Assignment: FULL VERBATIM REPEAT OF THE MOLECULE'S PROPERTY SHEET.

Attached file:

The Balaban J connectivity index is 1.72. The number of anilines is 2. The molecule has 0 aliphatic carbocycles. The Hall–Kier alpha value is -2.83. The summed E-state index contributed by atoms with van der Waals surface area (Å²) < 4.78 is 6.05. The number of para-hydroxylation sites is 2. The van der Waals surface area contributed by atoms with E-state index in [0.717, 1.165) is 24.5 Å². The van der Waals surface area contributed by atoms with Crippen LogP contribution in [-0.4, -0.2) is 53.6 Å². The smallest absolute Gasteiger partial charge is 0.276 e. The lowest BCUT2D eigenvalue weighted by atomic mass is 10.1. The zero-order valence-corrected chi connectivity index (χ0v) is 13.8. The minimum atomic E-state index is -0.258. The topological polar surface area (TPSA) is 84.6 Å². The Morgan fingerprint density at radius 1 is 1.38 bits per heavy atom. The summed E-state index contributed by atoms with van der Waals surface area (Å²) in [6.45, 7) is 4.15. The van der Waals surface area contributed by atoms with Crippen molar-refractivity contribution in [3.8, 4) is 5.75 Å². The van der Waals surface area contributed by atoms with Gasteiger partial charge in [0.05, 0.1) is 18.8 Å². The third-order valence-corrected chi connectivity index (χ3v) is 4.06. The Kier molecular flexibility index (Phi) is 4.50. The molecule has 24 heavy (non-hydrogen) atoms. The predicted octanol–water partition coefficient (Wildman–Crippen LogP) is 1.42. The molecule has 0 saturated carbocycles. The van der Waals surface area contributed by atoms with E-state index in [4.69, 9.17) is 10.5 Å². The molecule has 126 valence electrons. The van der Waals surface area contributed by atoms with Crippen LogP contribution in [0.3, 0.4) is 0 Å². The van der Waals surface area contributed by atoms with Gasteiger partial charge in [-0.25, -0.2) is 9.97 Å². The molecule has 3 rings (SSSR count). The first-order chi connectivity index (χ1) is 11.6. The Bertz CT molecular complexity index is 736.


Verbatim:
The Balaban J connectivity index is 1.72. The number of anilines is 2. The molecule has 0 aliphatic carbocycles. The Hall–Kier alpha value is -2.83. The summed E-state index contributed by atoms with van der Waals surface area (Å²) < 4.78 is 6.05. The number of para-hydroxylation sites is 2. The van der Waals surface area contributed by atoms with E-state index in [0.717, 1.165) is 24.5 Å². The van der Waals surface area contributed by atoms with Crippen LogP contribution in [-0.4, -0.2) is 53.6 Å². The smallest absolute Gasteiger partial charge is 0.276 e. The lowest BCUT2D eigenvalue weighted by atomic mass is 10.1. The zero-order valence-corrected chi connectivity index (χ0v) is 13.8. The minimum atomic E-state index is -0.258. The topological polar surface area (TPSA) is 84.6 Å². The Morgan fingerprint density at radius 1 is 1.38 bits per heavy atom. The summed E-state index contributed by atoms with van der Waals surface area (Å²) in [6.45, 7) is 4.15. The van der Waals surface area contributed by atoms with Crippen molar-refractivity contribution in [3.8, 4) is 5.75 Å². The van der Waals surface area contributed by atoms with Gasteiger partial charge in [0.05, 0.1) is 18.8 Å². The third-order valence-corrected chi connectivity index (χ3v) is 4.06. The Kier molecular flexibility index (Phi) is 4.50. The molecule has 24 heavy (non-hydrogen) atoms. The predicted octanol–water partition coefficient (Wildman–Crippen LogP) is 1.42. The molecule has 0 saturated carbocycles. The van der Waals surface area contributed by atoms with E-state index in [4.69, 9.17) is 10.5 Å². The molecule has 126 valence electrons. The van der Waals surface area contributed by atoms with Crippen LogP contribution in [0.3, 0.4) is 0 Å². The van der Waals surface area contributed by atoms with Gasteiger partial charge in [-0.25, -0.2) is 9.97 Å². The molecule has 3 rings (SSSR count). The first-order chi connectivity index (χ1) is 11.6. The Bertz CT molecular complexity index is 736.